Each family had nearly 1,000 priests and there were many jobs fort them to do in the temple.  The jobs were assigned by drawing lots. The priests slaughtered and roasted the sacrificial animals, spattered the blood on the corners of the altar, dispensed the meat, and so on. They cleared out the ashes, looked after the candles, cared for sacred vessels and robes.

A Once in a Lifetime Opportunity

During the week when  Zechariah’s family line were serving at “the temple of the Lord”,  Zechariah was chosen by lot to perform the evening incense offering. This was the most solemn and holy of the tasks, and each priest would only perform it once in his lifetime. After that, his name was removed from the lottery for that task.  But many never got the chance. Every priest dreamed about this –the highlight of the priest’s career.  When Zechariah’s name came up. he would enter the Holy place in white robes and no sandals.  Two other priests would enter with him. They would leave when they had made everything ready.

The Priests Court in Herod’s Temple

The Holy Place, within the Priest’s Court, was the second most holy part of the temple. (The most sacred part was the Holy of Holies. Once a year,  on the Day of Atonement the High priest entered alone to pray for forgiveness for the nation’s sins).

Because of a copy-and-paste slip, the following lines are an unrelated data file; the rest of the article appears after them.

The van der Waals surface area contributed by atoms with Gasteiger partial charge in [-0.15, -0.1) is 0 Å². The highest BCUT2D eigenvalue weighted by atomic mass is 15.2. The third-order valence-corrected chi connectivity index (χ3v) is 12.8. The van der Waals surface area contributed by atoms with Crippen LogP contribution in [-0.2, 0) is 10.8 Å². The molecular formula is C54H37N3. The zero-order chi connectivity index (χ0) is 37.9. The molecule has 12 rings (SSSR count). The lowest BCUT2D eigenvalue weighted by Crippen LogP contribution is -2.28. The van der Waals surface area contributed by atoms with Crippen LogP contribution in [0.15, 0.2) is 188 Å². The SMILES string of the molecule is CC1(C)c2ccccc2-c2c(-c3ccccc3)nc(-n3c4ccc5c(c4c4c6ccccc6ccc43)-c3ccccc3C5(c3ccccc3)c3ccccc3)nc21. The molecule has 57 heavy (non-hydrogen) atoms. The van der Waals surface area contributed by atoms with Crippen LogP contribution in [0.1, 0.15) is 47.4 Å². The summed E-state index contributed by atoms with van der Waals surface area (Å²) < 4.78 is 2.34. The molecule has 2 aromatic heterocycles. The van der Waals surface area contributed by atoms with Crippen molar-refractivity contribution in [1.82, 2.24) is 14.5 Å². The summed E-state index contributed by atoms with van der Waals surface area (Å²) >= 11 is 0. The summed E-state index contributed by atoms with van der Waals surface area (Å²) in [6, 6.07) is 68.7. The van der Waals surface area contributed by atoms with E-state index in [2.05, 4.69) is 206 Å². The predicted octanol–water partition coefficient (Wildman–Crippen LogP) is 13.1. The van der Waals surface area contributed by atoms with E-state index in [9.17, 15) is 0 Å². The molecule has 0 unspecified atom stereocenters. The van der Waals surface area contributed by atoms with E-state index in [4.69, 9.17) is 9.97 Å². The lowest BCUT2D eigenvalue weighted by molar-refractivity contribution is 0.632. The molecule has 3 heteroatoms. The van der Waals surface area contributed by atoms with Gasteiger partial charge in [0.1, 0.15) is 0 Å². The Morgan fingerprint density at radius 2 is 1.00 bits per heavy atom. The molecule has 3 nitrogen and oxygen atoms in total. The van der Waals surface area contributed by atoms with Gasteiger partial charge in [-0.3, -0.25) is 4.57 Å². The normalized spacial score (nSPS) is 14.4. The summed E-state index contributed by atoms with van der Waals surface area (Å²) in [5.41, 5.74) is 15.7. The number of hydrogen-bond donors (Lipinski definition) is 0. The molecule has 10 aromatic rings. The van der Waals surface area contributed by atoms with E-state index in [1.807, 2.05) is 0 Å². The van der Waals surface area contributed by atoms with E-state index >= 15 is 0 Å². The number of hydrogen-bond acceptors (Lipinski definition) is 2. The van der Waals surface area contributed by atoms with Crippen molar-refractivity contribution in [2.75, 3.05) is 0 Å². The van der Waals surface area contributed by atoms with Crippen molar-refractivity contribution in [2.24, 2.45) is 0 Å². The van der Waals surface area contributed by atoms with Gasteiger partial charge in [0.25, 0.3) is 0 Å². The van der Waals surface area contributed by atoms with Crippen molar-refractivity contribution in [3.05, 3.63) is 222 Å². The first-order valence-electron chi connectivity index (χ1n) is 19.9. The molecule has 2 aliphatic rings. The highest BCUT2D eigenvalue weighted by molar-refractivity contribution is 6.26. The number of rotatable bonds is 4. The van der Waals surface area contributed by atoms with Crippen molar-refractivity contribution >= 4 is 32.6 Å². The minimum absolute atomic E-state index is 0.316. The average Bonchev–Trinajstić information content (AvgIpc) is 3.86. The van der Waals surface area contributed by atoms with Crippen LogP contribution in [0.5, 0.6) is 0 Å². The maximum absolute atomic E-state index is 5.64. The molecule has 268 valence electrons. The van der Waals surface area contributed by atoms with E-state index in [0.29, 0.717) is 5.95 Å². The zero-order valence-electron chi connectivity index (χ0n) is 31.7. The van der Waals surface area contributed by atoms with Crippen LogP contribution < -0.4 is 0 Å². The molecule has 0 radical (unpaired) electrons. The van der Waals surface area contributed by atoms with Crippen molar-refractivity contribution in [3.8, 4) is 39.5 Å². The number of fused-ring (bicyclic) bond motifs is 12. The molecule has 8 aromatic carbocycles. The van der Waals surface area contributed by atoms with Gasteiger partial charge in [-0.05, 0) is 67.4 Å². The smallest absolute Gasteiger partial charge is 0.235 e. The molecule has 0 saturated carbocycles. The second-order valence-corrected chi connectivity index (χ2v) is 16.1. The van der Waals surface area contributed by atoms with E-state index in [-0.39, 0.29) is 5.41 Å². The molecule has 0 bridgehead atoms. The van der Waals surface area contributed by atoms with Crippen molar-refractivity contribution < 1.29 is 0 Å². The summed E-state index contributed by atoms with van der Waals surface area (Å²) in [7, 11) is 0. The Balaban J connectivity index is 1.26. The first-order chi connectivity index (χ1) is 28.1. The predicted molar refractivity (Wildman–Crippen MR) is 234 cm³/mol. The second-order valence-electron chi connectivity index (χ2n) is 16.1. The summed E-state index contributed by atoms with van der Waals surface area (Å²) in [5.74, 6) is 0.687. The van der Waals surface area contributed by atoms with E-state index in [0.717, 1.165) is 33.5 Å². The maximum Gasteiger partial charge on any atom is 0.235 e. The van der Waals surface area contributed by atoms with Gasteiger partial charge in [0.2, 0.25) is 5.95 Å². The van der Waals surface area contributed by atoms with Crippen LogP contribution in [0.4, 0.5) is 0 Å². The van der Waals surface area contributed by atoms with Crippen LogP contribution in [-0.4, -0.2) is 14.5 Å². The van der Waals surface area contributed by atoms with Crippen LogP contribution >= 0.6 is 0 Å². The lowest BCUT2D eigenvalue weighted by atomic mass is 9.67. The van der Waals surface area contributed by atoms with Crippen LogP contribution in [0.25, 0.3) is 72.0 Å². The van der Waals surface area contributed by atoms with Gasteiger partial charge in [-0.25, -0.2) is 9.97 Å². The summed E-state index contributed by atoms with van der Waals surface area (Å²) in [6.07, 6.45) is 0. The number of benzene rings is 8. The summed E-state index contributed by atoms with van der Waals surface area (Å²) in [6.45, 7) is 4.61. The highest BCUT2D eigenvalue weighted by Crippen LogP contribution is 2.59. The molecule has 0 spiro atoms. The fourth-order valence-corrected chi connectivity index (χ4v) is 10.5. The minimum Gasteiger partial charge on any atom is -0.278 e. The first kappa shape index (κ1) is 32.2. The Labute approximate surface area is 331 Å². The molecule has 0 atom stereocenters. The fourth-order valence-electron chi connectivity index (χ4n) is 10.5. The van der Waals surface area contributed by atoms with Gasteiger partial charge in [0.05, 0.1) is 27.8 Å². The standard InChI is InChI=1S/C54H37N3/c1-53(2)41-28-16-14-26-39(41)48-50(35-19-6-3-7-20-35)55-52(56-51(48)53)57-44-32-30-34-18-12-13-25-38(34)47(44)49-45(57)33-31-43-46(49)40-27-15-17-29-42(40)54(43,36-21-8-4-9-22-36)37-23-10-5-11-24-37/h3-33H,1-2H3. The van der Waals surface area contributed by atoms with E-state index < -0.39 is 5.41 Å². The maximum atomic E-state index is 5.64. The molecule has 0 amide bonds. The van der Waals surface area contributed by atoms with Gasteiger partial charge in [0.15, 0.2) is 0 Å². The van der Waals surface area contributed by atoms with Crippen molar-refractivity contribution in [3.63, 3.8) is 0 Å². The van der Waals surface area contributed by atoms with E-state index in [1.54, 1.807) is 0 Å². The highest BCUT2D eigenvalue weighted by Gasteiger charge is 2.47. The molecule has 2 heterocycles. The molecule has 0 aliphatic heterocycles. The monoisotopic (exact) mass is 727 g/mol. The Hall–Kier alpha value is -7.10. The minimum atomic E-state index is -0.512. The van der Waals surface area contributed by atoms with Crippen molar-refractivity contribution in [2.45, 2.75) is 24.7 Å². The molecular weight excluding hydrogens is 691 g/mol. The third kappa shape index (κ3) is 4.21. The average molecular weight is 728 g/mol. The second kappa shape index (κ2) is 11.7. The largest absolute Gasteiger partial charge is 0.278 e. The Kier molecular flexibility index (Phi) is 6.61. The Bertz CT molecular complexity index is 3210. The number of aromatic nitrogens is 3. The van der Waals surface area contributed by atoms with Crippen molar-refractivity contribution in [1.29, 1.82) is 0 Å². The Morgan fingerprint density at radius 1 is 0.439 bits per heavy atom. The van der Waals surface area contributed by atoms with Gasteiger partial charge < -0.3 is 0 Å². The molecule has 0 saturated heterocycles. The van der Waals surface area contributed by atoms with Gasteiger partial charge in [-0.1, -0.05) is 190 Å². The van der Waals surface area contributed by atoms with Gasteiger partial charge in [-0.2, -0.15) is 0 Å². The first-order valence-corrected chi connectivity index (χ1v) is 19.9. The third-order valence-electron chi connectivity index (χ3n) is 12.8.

In the Holy Place, the Golden Altar of Incense stood before the veil separating the Altar from the Holy of Holies. (This veil, we are told, was ripped apart when Jesus died.)  While Zechariah was in there, the laymen waited in the Court of Israel and the other priests in the Court of the Priests. They prayed in deep silence while yet another priest sacrificed the evening lamb at the great Altar of Burnt Offering.  When he’d finished the sacrifice, he gave a signal to Zechariah, that he had completed this part of the ceremony .  Then Zachariah would throw the incense on the fire of the Golden Altar, and watch its fragrant smoke rise with the prayers he offered for the people.

The Angel Gabriel’s Message

It was while Zechariah was alone at the Altar that God spoke to him through the Angel Gabriel. “Your prayers are answered,” he said.  Which prayers? Well, those for a son – but that was also the start of the salvation story for Israel and the world.